In the winter and spring, Welles and her team planted live oaks along the perimeter of the property, installed arbors and benches, and then went to work adding the flowers, vines, and bushes that are growing strong today. Another wave of planting was conducted in the fall, and today, the site attracts countless Ocracoke visitors who pause to admire the new garden-like park that is designed for lingering.
The foundation of the new public restrooms is also now visible, and when construction is complete, the site will have four unisex stalls, with changing tables and sinks, as well as stairs and a handicapped-accessible ramp. There is already $250,000 designated for the restroom project, (thanks to the Tourism Development Authority and a portion of the county’s occupancy tax), and DeBarth expects the restrooms to be in working order by Easter 2024.
Meanwhile, like the landscaping project, the renovations to the 1901 lodge in recent weeks and months have also been clearly visible. The downstairs of the Island Inn was open to attendees at Wednesday evening’s open house, so that newcomers could get a sense of the layout and the footprint of the future visitor center.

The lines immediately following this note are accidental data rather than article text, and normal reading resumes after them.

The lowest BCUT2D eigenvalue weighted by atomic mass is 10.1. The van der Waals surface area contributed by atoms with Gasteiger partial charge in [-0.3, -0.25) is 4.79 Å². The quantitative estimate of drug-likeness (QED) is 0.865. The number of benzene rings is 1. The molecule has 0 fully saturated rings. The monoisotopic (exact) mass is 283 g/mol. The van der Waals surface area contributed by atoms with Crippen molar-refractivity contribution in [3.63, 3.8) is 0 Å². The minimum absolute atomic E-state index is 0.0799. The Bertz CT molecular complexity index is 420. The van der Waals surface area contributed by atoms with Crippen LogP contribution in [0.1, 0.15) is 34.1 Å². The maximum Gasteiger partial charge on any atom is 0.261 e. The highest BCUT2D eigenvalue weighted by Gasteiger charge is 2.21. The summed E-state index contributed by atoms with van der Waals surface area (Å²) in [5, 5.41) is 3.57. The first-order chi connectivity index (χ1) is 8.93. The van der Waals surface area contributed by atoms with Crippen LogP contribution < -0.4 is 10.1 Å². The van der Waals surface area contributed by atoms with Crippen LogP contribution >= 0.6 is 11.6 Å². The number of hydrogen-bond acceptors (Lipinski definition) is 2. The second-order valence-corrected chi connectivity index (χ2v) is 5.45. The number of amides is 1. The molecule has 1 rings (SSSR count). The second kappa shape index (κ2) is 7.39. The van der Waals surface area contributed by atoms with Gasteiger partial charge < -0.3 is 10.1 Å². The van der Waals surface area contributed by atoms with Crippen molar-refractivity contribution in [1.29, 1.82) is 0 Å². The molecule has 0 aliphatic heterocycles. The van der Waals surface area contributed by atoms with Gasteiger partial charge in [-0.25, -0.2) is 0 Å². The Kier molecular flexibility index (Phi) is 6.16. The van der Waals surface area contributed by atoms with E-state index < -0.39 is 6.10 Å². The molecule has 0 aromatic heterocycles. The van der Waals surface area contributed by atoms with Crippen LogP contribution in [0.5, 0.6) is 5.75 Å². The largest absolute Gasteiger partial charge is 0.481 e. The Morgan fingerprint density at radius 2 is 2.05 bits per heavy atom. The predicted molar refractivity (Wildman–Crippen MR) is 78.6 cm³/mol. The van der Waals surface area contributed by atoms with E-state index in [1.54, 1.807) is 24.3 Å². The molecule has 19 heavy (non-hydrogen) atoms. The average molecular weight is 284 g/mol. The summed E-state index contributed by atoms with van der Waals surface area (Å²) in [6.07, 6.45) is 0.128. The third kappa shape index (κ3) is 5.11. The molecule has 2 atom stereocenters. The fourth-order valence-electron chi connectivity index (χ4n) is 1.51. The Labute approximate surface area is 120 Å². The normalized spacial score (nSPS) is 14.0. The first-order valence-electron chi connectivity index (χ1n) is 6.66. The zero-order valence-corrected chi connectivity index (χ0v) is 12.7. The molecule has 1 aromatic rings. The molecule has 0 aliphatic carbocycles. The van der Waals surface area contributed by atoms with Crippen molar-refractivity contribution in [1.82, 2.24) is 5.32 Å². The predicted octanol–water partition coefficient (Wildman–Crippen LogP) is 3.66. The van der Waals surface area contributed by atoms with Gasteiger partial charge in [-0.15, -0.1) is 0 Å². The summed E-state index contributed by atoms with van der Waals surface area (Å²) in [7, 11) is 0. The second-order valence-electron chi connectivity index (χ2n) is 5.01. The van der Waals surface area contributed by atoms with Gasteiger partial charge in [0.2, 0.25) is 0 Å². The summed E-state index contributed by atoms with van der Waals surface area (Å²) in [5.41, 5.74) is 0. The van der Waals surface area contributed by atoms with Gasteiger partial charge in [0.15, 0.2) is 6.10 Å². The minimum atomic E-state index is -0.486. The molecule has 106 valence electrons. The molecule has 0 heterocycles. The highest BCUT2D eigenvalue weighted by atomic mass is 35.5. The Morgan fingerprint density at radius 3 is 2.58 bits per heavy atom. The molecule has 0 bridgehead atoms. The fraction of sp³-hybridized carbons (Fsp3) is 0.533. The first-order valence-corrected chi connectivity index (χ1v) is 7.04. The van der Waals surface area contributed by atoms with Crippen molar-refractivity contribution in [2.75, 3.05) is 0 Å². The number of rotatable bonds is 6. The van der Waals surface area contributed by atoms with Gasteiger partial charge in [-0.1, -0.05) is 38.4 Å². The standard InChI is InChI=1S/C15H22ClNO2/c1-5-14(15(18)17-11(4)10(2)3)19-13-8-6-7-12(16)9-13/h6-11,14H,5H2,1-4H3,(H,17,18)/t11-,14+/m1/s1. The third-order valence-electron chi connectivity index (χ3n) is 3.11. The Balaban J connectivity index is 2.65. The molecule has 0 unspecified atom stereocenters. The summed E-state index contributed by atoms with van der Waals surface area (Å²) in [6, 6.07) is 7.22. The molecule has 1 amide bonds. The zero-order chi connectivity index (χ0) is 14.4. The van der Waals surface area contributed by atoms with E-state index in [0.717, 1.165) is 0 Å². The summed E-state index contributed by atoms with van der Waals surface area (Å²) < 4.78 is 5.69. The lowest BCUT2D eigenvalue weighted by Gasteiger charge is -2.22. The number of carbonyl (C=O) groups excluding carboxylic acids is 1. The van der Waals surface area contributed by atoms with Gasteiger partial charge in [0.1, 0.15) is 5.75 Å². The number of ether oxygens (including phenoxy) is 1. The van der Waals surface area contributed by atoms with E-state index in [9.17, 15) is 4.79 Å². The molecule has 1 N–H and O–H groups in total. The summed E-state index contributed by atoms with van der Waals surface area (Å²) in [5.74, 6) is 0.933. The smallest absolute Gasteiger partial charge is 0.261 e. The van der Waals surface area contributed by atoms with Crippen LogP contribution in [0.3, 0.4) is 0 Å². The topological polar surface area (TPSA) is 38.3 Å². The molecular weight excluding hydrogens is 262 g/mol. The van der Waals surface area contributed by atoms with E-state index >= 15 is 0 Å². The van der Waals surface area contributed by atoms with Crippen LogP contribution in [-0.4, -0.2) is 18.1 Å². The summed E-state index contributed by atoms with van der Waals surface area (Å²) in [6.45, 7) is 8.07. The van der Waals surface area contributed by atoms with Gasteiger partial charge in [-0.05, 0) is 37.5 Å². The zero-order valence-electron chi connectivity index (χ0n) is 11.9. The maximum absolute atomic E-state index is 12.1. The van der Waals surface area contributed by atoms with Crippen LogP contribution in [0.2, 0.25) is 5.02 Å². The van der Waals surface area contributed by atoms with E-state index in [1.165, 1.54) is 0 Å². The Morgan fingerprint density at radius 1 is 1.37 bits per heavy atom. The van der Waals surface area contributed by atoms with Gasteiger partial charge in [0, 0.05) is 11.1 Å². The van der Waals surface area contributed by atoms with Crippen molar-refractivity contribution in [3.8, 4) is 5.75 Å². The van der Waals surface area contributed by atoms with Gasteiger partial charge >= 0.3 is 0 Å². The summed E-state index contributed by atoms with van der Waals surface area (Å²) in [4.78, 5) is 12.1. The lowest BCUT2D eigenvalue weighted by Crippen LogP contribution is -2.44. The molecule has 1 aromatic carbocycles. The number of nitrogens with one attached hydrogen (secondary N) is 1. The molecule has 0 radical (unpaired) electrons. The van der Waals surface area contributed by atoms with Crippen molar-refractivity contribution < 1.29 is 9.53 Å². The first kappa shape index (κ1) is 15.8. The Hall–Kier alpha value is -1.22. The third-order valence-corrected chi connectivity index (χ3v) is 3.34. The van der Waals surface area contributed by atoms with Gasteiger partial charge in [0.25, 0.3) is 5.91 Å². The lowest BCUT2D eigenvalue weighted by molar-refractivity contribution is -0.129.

“The roof is finished, and all of the soffit is done, and one side of the building towards N.C. Highway 12 is ready for siding,” said DeBarth. “We’re about to do the same thing to the front of the building as well, towards Lighthouse Road, so that will be a noticeable [development] soon.”
Project coordinators hope they can use a large amount of the structure’s original siding to maintain the building’s historic architecture as much as possible, but regardless of whether used or new siding is required, the cost for these materials will add up quickly. “We need about 11,000 linear feet of siding – so, two miles worth,” said DeBarth. “Whether we do this next step of the project in little bits at a time, or all at once, completely depends on cash flow and availability.”
In that vein, the October 25 open house wasn’t just an opportunity for the public to check in on the many new updates at the Island Inn & Commons project. It also served as a fundraising initiative, thanks to assistance from local organization, Ocracoke Alive.